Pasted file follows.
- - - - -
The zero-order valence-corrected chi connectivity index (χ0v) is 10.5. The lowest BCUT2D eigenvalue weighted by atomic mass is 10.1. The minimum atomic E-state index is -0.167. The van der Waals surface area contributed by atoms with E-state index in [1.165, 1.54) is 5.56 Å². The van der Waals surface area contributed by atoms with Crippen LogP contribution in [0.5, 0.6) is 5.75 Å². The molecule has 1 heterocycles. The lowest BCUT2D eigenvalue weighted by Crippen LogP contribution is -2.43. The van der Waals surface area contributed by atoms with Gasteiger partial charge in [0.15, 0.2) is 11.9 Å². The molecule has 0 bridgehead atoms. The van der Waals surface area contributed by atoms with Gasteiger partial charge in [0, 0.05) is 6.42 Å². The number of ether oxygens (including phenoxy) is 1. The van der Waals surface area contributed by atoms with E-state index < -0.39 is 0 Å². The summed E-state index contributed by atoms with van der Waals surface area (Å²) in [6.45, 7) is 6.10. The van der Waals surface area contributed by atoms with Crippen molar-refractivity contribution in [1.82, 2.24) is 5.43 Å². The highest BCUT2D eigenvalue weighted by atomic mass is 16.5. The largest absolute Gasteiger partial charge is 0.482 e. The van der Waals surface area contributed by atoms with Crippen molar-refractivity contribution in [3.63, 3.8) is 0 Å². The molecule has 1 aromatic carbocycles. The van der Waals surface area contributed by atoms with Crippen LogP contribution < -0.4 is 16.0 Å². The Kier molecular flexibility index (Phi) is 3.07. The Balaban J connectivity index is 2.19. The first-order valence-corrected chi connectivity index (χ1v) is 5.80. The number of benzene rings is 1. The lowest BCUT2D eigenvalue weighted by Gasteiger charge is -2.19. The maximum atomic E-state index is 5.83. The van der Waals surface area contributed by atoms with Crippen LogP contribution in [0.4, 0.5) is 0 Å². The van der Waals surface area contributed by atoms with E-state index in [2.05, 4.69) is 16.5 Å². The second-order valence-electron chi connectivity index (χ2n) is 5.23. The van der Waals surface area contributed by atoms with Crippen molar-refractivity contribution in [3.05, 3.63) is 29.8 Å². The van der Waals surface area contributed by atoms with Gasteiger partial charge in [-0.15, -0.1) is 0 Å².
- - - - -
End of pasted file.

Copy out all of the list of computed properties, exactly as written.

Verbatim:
The zero-order valence-corrected chi connectivity index (χ0v) is 10.5. The lowest BCUT2D eigenvalue weighted by atomic mass is 10.1. The minimum atomic E-state index is -0.167. The van der Waals surface area contributed by atoms with E-state index in [1.165, 1.54) is 5.56 Å². The van der Waals surface area contributed by atoms with Crippen LogP contribution in [0.5, 0.6) is 5.75 Å². The molecule has 1 heterocycles. The lowest BCUT2D eigenvalue weighted by Crippen LogP contribution is -2.43. The van der Waals surface area contributed by atoms with Gasteiger partial charge in [0.15, 0.2) is 11.9 Å². The molecule has 0 bridgehead atoms. The van der Waals surface area contributed by atoms with Gasteiger partial charge in [0, 0.05) is 6.42 Å². The number of ether oxygens (including phenoxy) is 1. The van der Waals surface area contributed by atoms with E-state index < -0.39 is 0 Å². The summed E-state index contributed by atoms with van der Waals surface area (Å²) in [6.45, 7) is 6.10. The van der Waals surface area contributed by atoms with Crippen molar-refractivity contribution in [1.82, 2.24) is 5.43 Å². The highest BCUT2D eigenvalue weighted by atomic mass is 16.5. The largest absolute Gasteiger partial charge is 0.482 e. The van der Waals surface area contributed by atoms with Crippen molar-refractivity contribution in [3.63, 3.8) is 0 Å². The molecule has 1 aromatic carbocycles. The van der Waals surface area contributed by atoms with Crippen LogP contribution < -0.4 is 16.0 Å². The Kier molecular flexibility index (Phi) is 3.07. The Balaban J connectivity index is 2.19. The first-order valence-corrected chi connectivity index (χ1v) is 5.80. The number of benzene rings is 1. The lowest BCUT2D eigenvalue weighted by Gasteiger charge is -2.19. The maximum atomic E-state index is 5.83. The van der Waals surface area contributed by atoms with Crippen LogP contribution in [0.4, 0.5) is 0 Å². The van der Waals surface area contributed by atoms with E-state index in [2.05, 4.69) is 16.5 Å². The second-order valence-electron chi connectivity index (χ2n) is 5.23. The van der Waals surface area contributed by atoms with Crippen molar-refractivity contribution in [3.05, 3.63) is 29.8 Å². The van der Waals surface area contributed by atoms with Gasteiger partial charge in [-0.15, -0.1) is 0 Å².